While online trading has been available for independent investors since the 1990s, there have been changes aplenty in recent years. Perhaps the most significant changes have been to the way in which traders are able to access and interact with the markets.
Traders can now monitor and analyse the markets wherever they are, using mobile devices such as tablets and smartphones. They can use, adapt, or even write their own trading algorithms to automate some or all of their trading activities. They can look at the markets in lots of different ways, using gamified trading platforms and an ever-expanding arsenal of analytical tools. They can connect with other traders on social networks, combining co-operation with competition in a way that can only accelerate the learning process. They can post their trades online as they go, and see what other trades people are making. So, you might see a lot of messages like this:
“Pipstrader22 closed a short EUR/USD position at 1.3234, profit 25 pips”
And, if people want to copy those trades, they can do so automatically. This is the essence of copy trading, which is essentially an offshoot of social trading. Traders can see the trades that are being made by the other traders in their network, and they can choose to mirror the activities of the most successful traders. In some cases, there will be no costs attached to doing so, but it is common for the more experienced traders to charge a fee, commission, or subscription for those who want to piggy back their trades.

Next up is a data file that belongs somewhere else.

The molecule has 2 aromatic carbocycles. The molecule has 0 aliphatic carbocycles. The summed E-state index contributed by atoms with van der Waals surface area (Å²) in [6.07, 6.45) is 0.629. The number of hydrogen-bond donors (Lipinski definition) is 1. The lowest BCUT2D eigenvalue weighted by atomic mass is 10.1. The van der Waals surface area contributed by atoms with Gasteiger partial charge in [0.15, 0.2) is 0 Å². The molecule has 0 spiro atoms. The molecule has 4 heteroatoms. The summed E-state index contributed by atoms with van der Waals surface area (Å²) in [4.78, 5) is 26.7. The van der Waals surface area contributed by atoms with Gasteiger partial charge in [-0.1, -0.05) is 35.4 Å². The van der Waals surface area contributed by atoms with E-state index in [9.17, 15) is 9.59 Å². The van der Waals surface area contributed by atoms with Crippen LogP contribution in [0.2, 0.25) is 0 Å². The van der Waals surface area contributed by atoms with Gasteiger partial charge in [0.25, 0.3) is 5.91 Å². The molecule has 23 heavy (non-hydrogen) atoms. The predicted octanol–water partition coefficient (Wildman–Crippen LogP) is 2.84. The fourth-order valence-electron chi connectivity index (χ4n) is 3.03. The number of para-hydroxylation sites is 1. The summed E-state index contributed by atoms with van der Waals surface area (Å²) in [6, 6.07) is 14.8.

Why traders share
The lure of a second significant revenue stream from people paying to copy their trades is a major incentive for successful traders to participate in copy trading networks. It provides them with additional capital to invest with, potentially magnifying their profitability.
Because the trade volumes for independent traders are very small in comparison with the amount of money flowing through the inter-bank forex market, there is no correlation between the activities of these traders and the movements of prices. Therefore, there is no disadvantage to sharing information in this context, whereas there might be among major institutional investors.
What’s in it for the investor?
From an investor’s point of view, copy trading has several benefits. Perhaps the most obvious benefit, and the one that could spur the growth of this fledgeling industry more than any other, is that this process lowers the bar for those looking to get involved in the markets. Instead of spending months learning about price action strategies and Fibonacci retracements, investors can merely take a look at how certain traders have been performing, and cherry-pick the most successful to add to their portfolio.
In many ways, copy trading is a half-way house between online trading and investing in mutual funds. Like a traditional fund investment, you are effectively giving your money to a proven trader in the expectation that they will make money for you. But unlike funds, you can see exactly what they are doing, and how they are doing it. If they prove to be less successful than you hoped, or you don’t like the type of risks they are taking, you can simply stop automatically copying their trades.
This provides complete transparency, and a degree of involvement that you don’t get when you hand your money to a fund manager. It also means that you can learn from the techniques of the most successful traders, and apply some of the lessons learned to your own trading activities. The fact that it is your own money at stake forces you to have a heightened awareness of the activities of the traders that you are copying, and this expedites the learning process.